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‘The Missing’ a Thanksgiving turkey

Cate Blanchett and Tommy Lee Jones star in this tepid Western. By John Hartl

After winning the Academy Award for directing “The Deer Hunter,” Michael Cimino quickly demolished his reputation with the stupefying four-hour Western, “Heaven’s Gate.” Kevin Costner followed up his directing Oscar for “Dances With Wolves” with the similarly grandiose futuristic Western, “The Postman.”

The latest victim of this post-Oscar infatuation with wide open spaces is Ron Howard, who won his Academy Award last year for directing “A Beautiful Mind,” and has now succumbed to the wide-screen-Western jinx with “The Missing.” What’s really missing here is a script that might have given the film any distinction.

At least Cimino and Costner were aiming high when they created their debacles. Howard’s new picture is ponderously ordinary, pointlessly overlong at 130 minutes, and so poorly structured that it seems to end half a dozen times. On the plus side: The cast is efficient, relative newcomer Jenna Boyd makes a strong impression, and Salvatore Totino’s cinematography makes the most of the New Mexico locations.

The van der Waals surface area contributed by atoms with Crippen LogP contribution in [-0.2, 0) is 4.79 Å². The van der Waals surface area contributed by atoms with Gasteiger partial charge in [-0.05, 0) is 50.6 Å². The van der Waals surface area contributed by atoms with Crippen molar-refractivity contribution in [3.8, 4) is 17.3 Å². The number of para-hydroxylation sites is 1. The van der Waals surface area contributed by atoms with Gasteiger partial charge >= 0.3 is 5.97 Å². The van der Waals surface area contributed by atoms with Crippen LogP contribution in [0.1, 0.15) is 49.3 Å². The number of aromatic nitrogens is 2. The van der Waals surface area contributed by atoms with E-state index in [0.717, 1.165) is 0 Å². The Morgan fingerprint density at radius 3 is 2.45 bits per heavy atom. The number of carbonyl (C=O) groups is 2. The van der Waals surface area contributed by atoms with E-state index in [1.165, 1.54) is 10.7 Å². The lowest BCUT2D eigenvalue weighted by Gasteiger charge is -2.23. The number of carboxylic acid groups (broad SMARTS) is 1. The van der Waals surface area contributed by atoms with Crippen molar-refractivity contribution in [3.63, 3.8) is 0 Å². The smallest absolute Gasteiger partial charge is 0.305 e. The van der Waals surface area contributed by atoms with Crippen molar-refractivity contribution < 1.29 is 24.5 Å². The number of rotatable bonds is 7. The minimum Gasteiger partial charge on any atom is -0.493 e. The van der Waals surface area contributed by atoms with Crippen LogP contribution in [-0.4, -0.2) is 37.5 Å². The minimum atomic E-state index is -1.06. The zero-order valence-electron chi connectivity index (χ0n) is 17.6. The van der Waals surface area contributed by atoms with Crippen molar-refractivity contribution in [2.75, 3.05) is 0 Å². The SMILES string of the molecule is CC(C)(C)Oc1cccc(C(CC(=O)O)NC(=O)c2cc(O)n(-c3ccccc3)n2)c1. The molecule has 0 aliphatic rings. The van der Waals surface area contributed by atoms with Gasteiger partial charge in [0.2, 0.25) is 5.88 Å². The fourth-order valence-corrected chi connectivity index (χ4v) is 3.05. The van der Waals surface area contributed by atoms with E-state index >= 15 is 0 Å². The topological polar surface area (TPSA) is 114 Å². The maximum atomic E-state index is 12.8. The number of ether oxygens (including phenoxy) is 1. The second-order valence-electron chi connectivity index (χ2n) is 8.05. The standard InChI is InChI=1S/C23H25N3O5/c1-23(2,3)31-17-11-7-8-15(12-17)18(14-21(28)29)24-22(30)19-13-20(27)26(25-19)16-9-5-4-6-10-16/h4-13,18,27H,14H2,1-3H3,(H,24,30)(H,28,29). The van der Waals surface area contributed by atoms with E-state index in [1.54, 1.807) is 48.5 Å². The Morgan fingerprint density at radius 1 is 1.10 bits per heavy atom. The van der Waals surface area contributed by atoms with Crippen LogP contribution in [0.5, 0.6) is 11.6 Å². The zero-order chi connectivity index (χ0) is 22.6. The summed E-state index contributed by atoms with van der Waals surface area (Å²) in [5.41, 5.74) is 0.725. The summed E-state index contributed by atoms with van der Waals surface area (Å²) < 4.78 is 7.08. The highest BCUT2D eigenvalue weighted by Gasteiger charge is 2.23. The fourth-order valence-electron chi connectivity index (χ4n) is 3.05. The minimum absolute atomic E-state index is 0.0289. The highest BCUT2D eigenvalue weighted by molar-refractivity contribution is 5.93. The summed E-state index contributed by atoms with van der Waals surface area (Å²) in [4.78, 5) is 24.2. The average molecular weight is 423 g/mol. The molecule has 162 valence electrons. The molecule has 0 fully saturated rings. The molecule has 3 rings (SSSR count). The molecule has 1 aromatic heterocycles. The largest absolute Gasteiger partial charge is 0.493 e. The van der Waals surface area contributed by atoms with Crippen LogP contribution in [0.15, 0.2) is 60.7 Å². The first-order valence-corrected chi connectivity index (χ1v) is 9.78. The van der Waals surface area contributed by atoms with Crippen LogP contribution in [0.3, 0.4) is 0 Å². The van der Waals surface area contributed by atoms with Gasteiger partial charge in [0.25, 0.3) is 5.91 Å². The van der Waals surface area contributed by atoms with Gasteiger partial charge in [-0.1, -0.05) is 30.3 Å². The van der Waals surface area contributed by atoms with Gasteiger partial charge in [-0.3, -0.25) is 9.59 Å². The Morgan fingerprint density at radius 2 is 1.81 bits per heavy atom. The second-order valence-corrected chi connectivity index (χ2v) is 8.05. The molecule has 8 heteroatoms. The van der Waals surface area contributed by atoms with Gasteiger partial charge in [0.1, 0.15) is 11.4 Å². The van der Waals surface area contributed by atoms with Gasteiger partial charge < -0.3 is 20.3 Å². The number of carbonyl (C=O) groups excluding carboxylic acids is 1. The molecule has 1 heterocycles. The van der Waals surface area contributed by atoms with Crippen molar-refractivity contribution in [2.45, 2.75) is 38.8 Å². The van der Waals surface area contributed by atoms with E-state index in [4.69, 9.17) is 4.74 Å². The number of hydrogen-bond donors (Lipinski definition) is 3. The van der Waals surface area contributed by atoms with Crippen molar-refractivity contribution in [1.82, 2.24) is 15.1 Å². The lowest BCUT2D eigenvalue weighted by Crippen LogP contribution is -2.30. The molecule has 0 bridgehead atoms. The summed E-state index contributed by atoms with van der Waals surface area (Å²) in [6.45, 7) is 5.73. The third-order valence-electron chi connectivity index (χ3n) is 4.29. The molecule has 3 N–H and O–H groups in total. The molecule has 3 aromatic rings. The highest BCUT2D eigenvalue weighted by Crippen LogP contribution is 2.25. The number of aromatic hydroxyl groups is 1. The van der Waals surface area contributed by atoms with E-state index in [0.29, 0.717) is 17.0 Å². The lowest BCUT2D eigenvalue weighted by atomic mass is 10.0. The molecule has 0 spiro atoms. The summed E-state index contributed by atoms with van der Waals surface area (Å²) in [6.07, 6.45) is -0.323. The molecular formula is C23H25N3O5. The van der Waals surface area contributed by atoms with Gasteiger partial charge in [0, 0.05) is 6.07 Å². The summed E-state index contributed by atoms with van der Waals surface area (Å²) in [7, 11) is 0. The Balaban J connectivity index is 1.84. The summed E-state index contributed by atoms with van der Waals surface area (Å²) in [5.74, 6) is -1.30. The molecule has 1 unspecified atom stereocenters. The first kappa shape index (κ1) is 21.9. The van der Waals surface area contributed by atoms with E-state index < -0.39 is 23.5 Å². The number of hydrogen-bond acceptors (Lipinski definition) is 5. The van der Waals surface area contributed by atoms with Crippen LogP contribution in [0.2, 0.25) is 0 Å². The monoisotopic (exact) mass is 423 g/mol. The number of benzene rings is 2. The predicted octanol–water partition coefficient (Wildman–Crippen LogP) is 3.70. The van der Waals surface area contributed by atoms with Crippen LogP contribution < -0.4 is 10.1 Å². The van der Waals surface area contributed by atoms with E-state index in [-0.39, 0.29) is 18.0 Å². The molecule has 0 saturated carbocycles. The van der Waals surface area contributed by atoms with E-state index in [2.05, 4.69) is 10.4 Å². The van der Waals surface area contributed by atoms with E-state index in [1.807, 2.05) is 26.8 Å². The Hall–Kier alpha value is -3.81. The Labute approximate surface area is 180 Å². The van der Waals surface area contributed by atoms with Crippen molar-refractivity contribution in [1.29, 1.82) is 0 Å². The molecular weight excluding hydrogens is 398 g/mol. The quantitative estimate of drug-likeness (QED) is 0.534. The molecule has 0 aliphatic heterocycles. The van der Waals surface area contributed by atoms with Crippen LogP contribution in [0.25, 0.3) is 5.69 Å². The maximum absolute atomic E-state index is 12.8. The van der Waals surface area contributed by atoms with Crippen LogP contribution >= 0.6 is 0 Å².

The title refers to a group of teenage girls, kidnapped by 19th Century Apaches, who are followed by the mother (Cate Blanchett), the grandfather (Tommy Lee Jones) and the independent younger sister (Boyd) of one of the victims (Evan Rachel Wood). The Indians mean to sell the girls in Mexico if they can cross the border.

What makes the situation potentially interesting is the curious relationship between Jones, a deadbeat dad who has gone native, and Blanchett, a born healer who hasn’t seen him in years and doesn’t understand why he has taken up Native American religion and magical practices.

“What did you see in them you didn’t see in us?” she asks. He doesn’t have an answer; neither does the script by Ken Kaufman (“Space Cowboys”). The role is mostly an excuse for Jones to wear his hair long, give advice about native superstitions (including a form of Apache voodoo that quickly becomes risible in this context), and demonstrate the tricks of Indian warfare.

Val Kilmer, as a disgruntled Army general, and Aaron Eckhart, as Blanchett’s doomed lover, have even less to do. Neither has enough screen time. Also wasted are Max Perlich, as a would-be rapist, and Clint Howard, as a small-town sheriff with more urgent things to do than pursue the kidnappers.

Even actors of this stature can’t stir life into such skimpy material; James Horner’s vapid score works overtime to fill the emotional gaps. The movie opens with Blanchett using an outhouse in the snow, then pulling the one remaining tooth of an old woman who resists paying her for the privilege. The grittiness is meant to demonstrate a fresh realism in Howard’s approach, but it comes off as showy and gratuitous.

The storyline of “The Missing,” taken from a Thomas Eidson novel, “The Last Ride,” does hint at elements of two of John Wayne’s best Westerns, “The Searchers” and “True Grit.” But it’s considerably less compelling than either, and the writer’s almost propagandistic portrayal of demonic Indians suggests the stereotypes of another era. Why did Howard & Co. want to make this movie, and what audience were they aiming for?

John Hartl is the film critic for